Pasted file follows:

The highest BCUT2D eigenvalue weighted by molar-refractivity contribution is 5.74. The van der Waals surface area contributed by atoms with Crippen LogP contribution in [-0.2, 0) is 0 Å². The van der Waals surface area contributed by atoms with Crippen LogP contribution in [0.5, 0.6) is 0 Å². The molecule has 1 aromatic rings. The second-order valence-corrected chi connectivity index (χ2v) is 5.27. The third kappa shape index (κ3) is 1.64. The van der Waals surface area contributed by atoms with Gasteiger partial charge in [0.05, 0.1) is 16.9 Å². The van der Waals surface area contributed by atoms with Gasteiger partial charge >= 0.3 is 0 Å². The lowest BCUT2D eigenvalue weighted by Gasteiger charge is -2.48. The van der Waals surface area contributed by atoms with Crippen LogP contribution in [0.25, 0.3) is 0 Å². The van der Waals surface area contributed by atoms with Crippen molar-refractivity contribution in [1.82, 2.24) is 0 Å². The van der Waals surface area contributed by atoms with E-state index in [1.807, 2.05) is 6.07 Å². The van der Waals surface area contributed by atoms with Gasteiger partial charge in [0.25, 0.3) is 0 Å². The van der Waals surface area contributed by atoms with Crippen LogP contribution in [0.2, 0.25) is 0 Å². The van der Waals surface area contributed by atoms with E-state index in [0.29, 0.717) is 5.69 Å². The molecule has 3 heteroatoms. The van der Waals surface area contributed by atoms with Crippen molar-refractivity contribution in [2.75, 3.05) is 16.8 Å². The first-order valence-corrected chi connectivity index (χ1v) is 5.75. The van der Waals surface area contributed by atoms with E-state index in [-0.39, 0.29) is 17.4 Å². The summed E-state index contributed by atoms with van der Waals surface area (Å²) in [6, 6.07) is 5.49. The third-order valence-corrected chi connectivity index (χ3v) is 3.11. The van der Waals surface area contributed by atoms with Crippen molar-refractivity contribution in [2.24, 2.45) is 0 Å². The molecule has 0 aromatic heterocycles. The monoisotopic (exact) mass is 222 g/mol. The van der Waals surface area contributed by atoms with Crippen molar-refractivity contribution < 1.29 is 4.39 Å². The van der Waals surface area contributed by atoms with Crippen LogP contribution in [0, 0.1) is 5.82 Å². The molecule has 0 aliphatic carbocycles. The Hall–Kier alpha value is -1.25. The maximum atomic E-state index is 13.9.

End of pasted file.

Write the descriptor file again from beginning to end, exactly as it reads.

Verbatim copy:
The highest BCUT2D eigenvalue weighted by molar-refractivity contribution is 5.74. The van der Waals surface area contributed by atoms with Crippen LogP contribution in [-0.2, 0) is 0 Å². The van der Waals surface area contributed by atoms with Crippen LogP contribution in [0.5, 0.6) is 0 Å². The molecule has 1 aromatic rings. The second-order valence-corrected chi connectivity index (χ2v) is 5.27. The third kappa shape index (κ3) is 1.64. The van der Waals surface area contributed by atoms with Gasteiger partial charge in [0.05, 0.1) is 16.9 Å². The van der Waals surface area contributed by atoms with Gasteiger partial charge >= 0.3 is 0 Å². The lowest BCUT2D eigenvalue weighted by Gasteiger charge is -2.48. The van der Waals surface area contributed by atoms with Crippen LogP contribution in [0.25, 0.3) is 0 Å². The van der Waals surface area contributed by atoms with Crippen molar-refractivity contribution in [1.82, 2.24) is 0 Å². The van der Waals surface area contributed by atoms with E-state index in [1.807, 2.05) is 6.07 Å². The van der Waals surface area contributed by atoms with Gasteiger partial charge in [0.25, 0.3) is 0 Å². The van der Waals surface area contributed by atoms with Crippen LogP contribution in [0.2, 0.25) is 0 Å². The van der Waals surface area contributed by atoms with E-state index in [0.29, 0.717) is 5.69 Å². The molecule has 3 heteroatoms. The van der Waals surface area contributed by atoms with Crippen molar-refractivity contribution in [2.75, 3.05) is 16.8 Å². The first-order valence-corrected chi connectivity index (χ1v) is 5.75. The van der Waals surface area contributed by atoms with E-state index in [-0.39, 0.29) is 17.4 Å². The summed E-state index contributed by atoms with van der Waals surface area (Å²) in [6, 6.07) is 5.49. The third-order valence-corrected chi connectivity index (χ3v) is 3.11. The van der Waals surface area contributed by atoms with Crippen molar-refractivity contribution in [2.24, 2.45) is 0 Å². The molecule has 0 aromatic heterocycles. The monoisotopic (exact) mass is 222 g/mol. The van der Waals surface area contributed by atoms with Crippen molar-refractivity contribution < 1.29 is 4.39 Å². The van der Waals surface area contributed by atoms with Crippen LogP contribution in [0, 0.1) is 5.82 Å². The molecule has 0 aliphatic carbocycles. The Hall–Kier alpha value is -1.25. The maximum atomic E-state index is 13.9.